The Spirit of God is blowing, and Christians can either follow that wind or be left in the past, a team of preachers said in a fast-paced dual-language sermon that opened the 2021 virtual General Assembly of the Cooperative Baptist Fellowship.
Daniel Martino and Antonio Vargas Jr., who serve together at Church of the City in New London, Conn., moved seamlessly together between English and Spanish, modeling a preaching format they often use at their multicultural CBF-affiliated congregation.
They drew upon the biblical story of Pentecost and its ramifications throughout the early church to speak of the power of God’s Spirit let loose in the world.
“We recognize that the Spirit will lead us where we need to go,” they preached, noting that sometimes following the Spirit creates unease. “We cannot control where the Spirit blows. But if it is the Lord’s will, there is nothing to fear.”
“We cannot control where the Spirit blows. But if it is the Lord’s will, there is nothing to fear.”
And in a season like the church is experiencing today, it is especially important to pay attention, they added. “The word of God does not change. But the Spirit’s direction might for this fellowship. The current or force of wind intensifies or lessens with time, but we know that the wind of God is blowing strongly in this season. If we do not catch where the wind is blowing, we take the risk to stay right where we are today.”
God’s Spirit renews the believer from the inside, through what is “not modification but total transformation,” they said, adding that the Spirit “comes to align and adapt our models” to God’s heart.
Following the Spirit is like rowing a boat with both oars, Martino and Vargas declared. Those two oars are “the wind of the Spirit and the power of the word.”
“If you only use one oar, you’ll find yourself going in circles for hours,” they explained. “But once you discover the aerodynamics of the boat, you’ll realize you’ll need the second one as well. The key to the first Christian church was learning to use both oars and use them with the same intensity.”
Rowing with both spiritual oars requires both communicating the message and being open to receive direction from the Spirit’s power, they explained.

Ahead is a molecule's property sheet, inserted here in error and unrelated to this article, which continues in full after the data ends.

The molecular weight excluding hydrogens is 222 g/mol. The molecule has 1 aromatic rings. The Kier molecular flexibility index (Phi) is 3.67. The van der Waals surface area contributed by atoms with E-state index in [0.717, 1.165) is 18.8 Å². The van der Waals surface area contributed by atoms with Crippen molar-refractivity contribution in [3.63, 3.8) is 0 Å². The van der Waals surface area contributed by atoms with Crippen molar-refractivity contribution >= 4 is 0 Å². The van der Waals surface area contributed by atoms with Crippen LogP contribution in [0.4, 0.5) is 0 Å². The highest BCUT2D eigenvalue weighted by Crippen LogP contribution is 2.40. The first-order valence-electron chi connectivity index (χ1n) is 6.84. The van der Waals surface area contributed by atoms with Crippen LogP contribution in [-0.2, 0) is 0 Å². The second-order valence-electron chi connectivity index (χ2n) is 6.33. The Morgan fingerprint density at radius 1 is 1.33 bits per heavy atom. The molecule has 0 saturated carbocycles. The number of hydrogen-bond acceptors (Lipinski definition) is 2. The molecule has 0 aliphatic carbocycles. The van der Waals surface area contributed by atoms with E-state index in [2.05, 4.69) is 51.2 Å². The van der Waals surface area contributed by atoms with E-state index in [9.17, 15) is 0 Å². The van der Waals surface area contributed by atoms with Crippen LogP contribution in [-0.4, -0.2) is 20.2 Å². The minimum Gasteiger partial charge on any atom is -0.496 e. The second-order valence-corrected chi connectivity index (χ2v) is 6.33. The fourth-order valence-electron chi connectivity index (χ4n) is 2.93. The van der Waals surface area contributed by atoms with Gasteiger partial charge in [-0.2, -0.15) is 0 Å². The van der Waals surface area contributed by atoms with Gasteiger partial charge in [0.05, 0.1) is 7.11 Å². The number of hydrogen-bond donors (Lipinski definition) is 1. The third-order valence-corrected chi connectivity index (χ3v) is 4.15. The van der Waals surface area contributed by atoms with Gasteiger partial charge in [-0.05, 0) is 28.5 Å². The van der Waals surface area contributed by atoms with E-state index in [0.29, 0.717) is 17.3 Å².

This is a word of hope for these pandemic times, the preachers said.
“The pandemic did not remove our bold dream. It has only intensified the need for it,” they said. “Too often unexpected waves of change and turbulence can rock the vision the Lord has given us. We have to ask the question, ‘How has God used this pandemic?’”
The answer can be found in Scripture, they asserted. “When we look to Scripture, we find time and time again that God has provided two resources that stabilize us for communal renewal. We see in biblical antiquity and up until today the need for the wind of the Spirit and the power of the word.”
This can be seen in the powerful transformation of both Peter and Paul in the biblical stories, they added. “For both Peter and Paul, the word was the grounding force that set effective ministry. And yet it was the wind of God that led their ministry and penetrated the hearts of their audiences.”
Restoration, revival and renewal are to be found in times of uncertainty like today, they said. “God doesn’t just want to do something in us but through us. We need to be aware of the changing of the seasons and be aware of the times. When we use both oars … we recognize the Lord renewing our minds and facilitating us to go into uncharted and unknown territory — new territory toward justice, of a clear identity, of growth , new territory toward holistic diversity, racial ethic, ideological, theological, socioeconomic, gender and age.”
“We do not lose heart, because we are being renewed by the wind and the word. With us or without us, God is doing a new thing.”
For CBF, at the 30-year juncture since its founding, “it’s time to ask the question, ‘What kind of family are we aiming to become? Look around you in this moment, it is the wind that has united us together. And it is the word that has helped us remain. And yet are these the same people from the beginning? Have we extended our hand to new family members? Who is missing here? Who from the family of God has not received this invitation to the fellowship? Are we inviting people who can afford to be at the table? We often talk about expanding the table or even resetting the table, but as a fellowship let us aspire in this season to rebuild the table.”
There is plenty of evidence of growth already, they said, pointing to their own entry into CBF life as an example. “Today we celebrate how far we have come. We finally have started with the help of the Spirit the blueprints for this new space. Some of us are here today that we didn’t think we were going to be here 30 years ago, like us. Look how far we have come.”
Yet God continues to do a new thing, Martino and Vargas said. “Our hope for CBF is that we can remember what God has shown us and make these bold dreams a reality. We do not lose heart, because we are being renewed by the wind and the word. With us or without us, God is doing a new thing.”
They added: “Bold dreams are given to bold people … God will not give us dreams for us to sit on them. Rather, we should take these dreams as imminent and important. … God is also counting on the next generation of prophets and preachers and lay leaders willing to be used by the liberating truth of his word and the power and anointing of his Spirit.”